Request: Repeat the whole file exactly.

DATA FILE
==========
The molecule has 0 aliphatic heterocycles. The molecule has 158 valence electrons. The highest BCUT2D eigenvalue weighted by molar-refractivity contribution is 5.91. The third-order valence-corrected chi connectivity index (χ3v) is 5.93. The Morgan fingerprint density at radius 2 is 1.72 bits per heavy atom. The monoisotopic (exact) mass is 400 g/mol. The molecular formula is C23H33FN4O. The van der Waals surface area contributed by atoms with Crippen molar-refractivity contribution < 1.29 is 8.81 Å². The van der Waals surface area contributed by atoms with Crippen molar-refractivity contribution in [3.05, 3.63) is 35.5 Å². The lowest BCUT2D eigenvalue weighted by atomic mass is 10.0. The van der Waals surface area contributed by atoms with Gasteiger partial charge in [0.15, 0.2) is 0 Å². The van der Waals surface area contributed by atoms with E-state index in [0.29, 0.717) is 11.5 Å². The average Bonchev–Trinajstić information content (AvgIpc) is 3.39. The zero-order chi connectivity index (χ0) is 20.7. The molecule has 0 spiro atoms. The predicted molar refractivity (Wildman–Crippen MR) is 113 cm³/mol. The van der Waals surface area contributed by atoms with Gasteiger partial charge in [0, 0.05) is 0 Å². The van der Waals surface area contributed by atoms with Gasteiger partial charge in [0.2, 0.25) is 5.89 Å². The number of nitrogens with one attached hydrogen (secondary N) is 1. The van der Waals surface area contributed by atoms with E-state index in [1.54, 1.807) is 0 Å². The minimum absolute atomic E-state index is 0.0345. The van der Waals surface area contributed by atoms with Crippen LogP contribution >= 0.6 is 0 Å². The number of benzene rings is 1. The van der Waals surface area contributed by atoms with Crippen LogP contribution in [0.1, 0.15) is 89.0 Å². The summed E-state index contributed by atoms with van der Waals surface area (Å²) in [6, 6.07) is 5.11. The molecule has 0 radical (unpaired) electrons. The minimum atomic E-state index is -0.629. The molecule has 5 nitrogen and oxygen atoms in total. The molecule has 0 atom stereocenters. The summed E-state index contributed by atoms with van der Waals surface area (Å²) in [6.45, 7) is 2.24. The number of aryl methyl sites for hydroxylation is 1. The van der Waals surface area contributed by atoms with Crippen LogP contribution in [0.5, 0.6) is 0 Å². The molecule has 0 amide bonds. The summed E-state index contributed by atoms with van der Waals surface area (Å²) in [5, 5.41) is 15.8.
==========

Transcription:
The molecule has 0 aliphatic heterocycles. The molecule has 158 valence electrons. The highest BCUT2D eigenvalue weighted by molar-refractivity contribution is 5.91. The third-order valence-corrected chi connectivity index (χ3v) is 5.93. The Morgan fingerprint density at radius 2 is 1.72 bits per heavy atom. The monoisotopic (exact) mass is 400 g/mol. The molecular formula is C23H33FN4O. The van der Waals surface area contributed by atoms with Crippen molar-refractivity contribution < 1.29 is 8.81 Å². The van der Waals surface area contributed by atoms with Crippen molar-refractivity contribution in [3.05, 3.63) is 35.5 Å². The lowest BCUT2D eigenvalue weighted by atomic mass is 10.0. The van der Waals surface area contributed by atoms with Gasteiger partial charge in [0.15, 0.2) is 0 Å². The van der Waals surface area contributed by atoms with E-state index in [0.29, 0.717) is 11.5 Å². The average Bonchev–Trinajstić information content (AvgIpc) is 3.39. The zero-order chi connectivity index (χ0) is 20.7. The molecule has 0 spiro atoms. The predicted molar refractivity (Wildman–Crippen MR) is 113 cm³/mol. The van der Waals surface area contributed by atoms with Gasteiger partial charge in [0, 0.05) is 0 Å². The van der Waals surface area contributed by atoms with Gasteiger partial charge in [0.2, 0.25) is 5.89 Å². The number of nitrogens with one attached hydrogen (secondary N) is 1. The van der Waals surface area contributed by atoms with E-state index in [1.54, 1.807) is 0 Å². The minimum absolute atomic E-state index is 0.0345. The van der Waals surface area contributed by atoms with Crippen LogP contribution >= 0.6 is 0 Å². The number of benzene rings is 1. The van der Waals surface area contributed by atoms with Crippen LogP contribution in [0.1, 0.15) is 89.0 Å². The summed E-state index contributed by atoms with van der Waals surface area (Å²) in [6, 6.07) is 5.11. The molecule has 0 radical (unpaired) electrons. The minimum atomic E-state index is -0.629. The molecule has 5 nitrogen and oxygen atoms in total. The molecule has 0 atom stereocenters. The summed E-state index contributed by atoms with van der Waals surface area (Å²) in [6.45, 7) is 2.24. The number of aryl methyl sites for hydroxylation is 1. The van der Waals surface area contributed by atoms with Crippen LogP contribution in [0.5, 0.6) is 0 Å². The molecule has 0 amide bonds. The summed E-state index contributed by atoms with van der Waals surface area (Å²) in [5, 5.41) is 15.8.